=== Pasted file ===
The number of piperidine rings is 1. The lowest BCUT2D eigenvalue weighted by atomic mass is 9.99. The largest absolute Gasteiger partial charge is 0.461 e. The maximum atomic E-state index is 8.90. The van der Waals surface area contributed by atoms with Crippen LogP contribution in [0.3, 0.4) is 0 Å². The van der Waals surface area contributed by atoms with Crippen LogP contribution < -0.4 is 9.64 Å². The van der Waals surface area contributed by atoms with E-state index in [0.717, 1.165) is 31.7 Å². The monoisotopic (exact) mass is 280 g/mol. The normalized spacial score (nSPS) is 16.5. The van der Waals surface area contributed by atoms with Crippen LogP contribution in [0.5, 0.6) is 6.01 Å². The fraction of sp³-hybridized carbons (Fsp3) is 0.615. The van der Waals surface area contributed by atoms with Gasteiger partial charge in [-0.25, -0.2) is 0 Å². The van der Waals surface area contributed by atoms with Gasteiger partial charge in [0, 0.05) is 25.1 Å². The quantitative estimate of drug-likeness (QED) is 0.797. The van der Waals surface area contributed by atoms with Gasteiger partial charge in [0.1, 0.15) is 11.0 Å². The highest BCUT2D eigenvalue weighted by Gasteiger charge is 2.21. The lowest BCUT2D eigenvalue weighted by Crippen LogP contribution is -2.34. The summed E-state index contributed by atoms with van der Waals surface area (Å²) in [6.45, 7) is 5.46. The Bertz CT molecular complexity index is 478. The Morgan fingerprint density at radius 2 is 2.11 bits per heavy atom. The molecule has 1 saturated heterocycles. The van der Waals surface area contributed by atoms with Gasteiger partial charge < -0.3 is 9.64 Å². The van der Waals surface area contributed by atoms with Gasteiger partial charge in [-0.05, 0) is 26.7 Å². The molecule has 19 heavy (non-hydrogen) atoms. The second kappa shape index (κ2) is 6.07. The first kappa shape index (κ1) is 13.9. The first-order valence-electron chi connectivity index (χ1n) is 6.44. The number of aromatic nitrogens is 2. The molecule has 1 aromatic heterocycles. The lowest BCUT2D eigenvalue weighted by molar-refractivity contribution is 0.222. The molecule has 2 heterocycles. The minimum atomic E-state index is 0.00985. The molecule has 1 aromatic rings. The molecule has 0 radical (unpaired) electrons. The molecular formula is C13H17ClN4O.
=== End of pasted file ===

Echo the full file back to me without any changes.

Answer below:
The number of piperidine rings is 1. The lowest BCUT2D eigenvalue weighted by atomic mass is 9.99. The largest absolute Gasteiger partial charge is 0.461 e. The maximum atomic E-state index is 8.90. The van der Waals surface area contributed by atoms with Crippen LogP contribution in [0.3, 0.4) is 0 Å². The van der Waals surface area contributed by atoms with Crippen LogP contribution < -0.4 is 9.64 Å². The van der Waals surface area contributed by atoms with E-state index in [0.717, 1.165) is 31.7 Å². The monoisotopic (exact) mass is 280 g/mol. The normalized spacial score (nSPS) is 16.5. The van der Waals surface area contributed by atoms with Crippen LogP contribution in [0.5, 0.6) is 6.01 Å². The fraction of sp³-hybridized carbons (Fsp3) is 0.615. The van der Waals surface area contributed by atoms with Gasteiger partial charge in [-0.25, -0.2) is 0 Å². The van der Waals surface area contributed by atoms with Gasteiger partial charge in [0, 0.05) is 25.1 Å². The quantitative estimate of drug-likeness (QED) is 0.797. The van der Waals surface area contributed by atoms with Gasteiger partial charge in [0.1, 0.15) is 11.0 Å². The highest BCUT2D eigenvalue weighted by Gasteiger charge is 2.21. The lowest BCUT2D eigenvalue weighted by Crippen LogP contribution is -2.34. The summed E-state index contributed by atoms with van der Waals surface area (Å²) in [6.45, 7) is 5.46. The Bertz CT molecular complexity index is 478. The Morgan fingerprint density at radius 2 is 2.11 bits per heavy atom. The molecule has 1 saturated heterocycles. The van der Waals surface area contributed by atoms with Gasteiger partial charge < -0.3 is 9.64 Å². The van der Waals surface area contributed by atoms with Gasteiger partial charge in [-0.05, 0) is 26.7 Å². The molecule has 19 heavy (non-hydrogen) atoms. The second kappa shape index (κ2) is 6.07. The first kappa shape index (κ1) is 13.9. The first-order valence-electron chi connectivity index (χ1n) is 6.44. The number of aromatic nitrogens is 2. The molecule has 1 aromatic heterocycles. The lowest BCUT2D eigenvalue weighted by molar-refractivity contribution is 0.222. The molecule has 2 heterocycles. The minimum atomic E-state index is 0.00985. The molecule has 1 aromatic rings. The molecule has 0 radical (unpaired) electrons. The molecular formula is C13H17ClN4O.